On a period of history that never happened

There is a note on the first page of The Wolves of Willoughby Chase stating ‘The action of this books takes place in a period of history that never happened’ – and describes a time after James III ascends the throne, and a tunnel between Dover and Calais has allowed a great many wolves to migrate from Russia to Great Britain. I love the phrasing Joan Aiken uses -‘a period of history that never happened’ – it makes it seem almost possible. However, I do wonder somewhat at how necessary is was to make up a part of history for this novel. While the wolves play a large part at the beginning of the novel, they don’t play a huge part throughout the book, and, as far as I can tell, history is unchanged apart from the appearance of wolves everywhere – so many wolves that they can stop a train from travelling through the night. The rest of the story, I believe, could have taken place in the history that really happened. However, I know that they are another eleven titles in this series, so perhaps the fabricated history plays a larger role in some of the other novels.

I wonder, somewhat, whether Joan Aiken used the idea of history that is not really history in order to excuse some of the less believable aspects of the story. I think I have a pretty big ‘suspension of disbelief’ ability. There have been plenty of movies where other people have gone, ‘that would never happen!’ or ‘that is so unrealistic’ but I have been so absorbed that I have swallowed whatever the story has fed me. So for me to say that something was a bit unbelievable makes me feel that perhaps, so someone not as gullible to me, they would find aspects of the story very unrealistic. But, even though I had to chew a bit harder than usual, I still swallowed most of what Aiken fed me. And, I must say, it was written with that old-fashioned slant that I love, where characters are quirky and funny and very proper, so I liked that as well. But would the story have anything taken away from it if it had been written in real history? I’m not sure. I am keen to read ‘Black Hearts at Battersea’, the next book in the series, to see if this imaginary history is expanded on. Right now, however, I am a chapter in to Ian Fleming’s ‘Chitty Chitty Bang Bang’. I am finding no problem suspending my disbelief there – I am dying to get my hands on a piece of Crackpot Whistling Sweets!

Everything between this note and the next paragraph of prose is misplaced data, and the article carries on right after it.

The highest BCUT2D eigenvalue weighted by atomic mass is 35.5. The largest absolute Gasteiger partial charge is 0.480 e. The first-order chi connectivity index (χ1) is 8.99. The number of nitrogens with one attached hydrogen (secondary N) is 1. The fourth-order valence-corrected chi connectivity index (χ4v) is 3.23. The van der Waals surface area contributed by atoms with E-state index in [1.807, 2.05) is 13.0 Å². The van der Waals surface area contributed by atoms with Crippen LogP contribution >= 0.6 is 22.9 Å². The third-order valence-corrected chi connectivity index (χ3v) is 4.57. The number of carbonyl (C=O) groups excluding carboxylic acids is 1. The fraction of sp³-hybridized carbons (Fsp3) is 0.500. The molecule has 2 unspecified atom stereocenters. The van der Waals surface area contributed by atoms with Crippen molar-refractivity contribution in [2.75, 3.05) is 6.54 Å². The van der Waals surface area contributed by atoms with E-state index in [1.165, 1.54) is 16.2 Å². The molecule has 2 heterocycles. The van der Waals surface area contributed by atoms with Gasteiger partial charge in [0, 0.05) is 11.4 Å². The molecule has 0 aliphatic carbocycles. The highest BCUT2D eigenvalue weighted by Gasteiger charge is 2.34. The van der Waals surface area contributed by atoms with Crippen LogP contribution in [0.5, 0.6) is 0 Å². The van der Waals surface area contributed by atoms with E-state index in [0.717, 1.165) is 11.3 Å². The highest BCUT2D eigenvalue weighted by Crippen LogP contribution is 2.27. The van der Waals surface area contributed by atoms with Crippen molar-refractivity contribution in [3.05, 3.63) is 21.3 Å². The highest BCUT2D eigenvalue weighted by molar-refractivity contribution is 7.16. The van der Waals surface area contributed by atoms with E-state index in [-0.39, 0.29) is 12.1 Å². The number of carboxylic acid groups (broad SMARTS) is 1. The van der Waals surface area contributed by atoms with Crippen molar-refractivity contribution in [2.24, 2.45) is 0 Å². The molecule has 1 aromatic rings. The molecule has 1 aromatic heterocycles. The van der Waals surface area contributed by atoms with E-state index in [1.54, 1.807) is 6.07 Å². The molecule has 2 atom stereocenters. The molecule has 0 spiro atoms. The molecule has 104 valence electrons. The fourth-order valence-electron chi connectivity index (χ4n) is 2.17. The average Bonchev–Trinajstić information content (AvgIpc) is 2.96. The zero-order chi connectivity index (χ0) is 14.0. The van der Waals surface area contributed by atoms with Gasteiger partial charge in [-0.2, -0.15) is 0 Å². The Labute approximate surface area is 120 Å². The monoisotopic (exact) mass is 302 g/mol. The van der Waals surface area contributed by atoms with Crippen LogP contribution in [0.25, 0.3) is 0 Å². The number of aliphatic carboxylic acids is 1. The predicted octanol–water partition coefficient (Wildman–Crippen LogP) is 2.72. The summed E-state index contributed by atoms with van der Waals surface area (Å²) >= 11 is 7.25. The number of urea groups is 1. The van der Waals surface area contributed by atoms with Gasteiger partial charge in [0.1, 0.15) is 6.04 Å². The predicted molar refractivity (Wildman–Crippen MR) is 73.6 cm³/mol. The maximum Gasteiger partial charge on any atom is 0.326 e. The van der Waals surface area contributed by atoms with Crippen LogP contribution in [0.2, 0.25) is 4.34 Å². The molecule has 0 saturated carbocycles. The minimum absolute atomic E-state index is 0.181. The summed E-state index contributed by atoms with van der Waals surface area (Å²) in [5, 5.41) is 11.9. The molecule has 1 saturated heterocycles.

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2 comments

  1. Pingback: On where the list of 1001 Children’s Books I Must Read Before I Grow Up (Too Much) comes from | 1001 Children's Books

  2. Pingback: On perseverance | 1001 Children's Books

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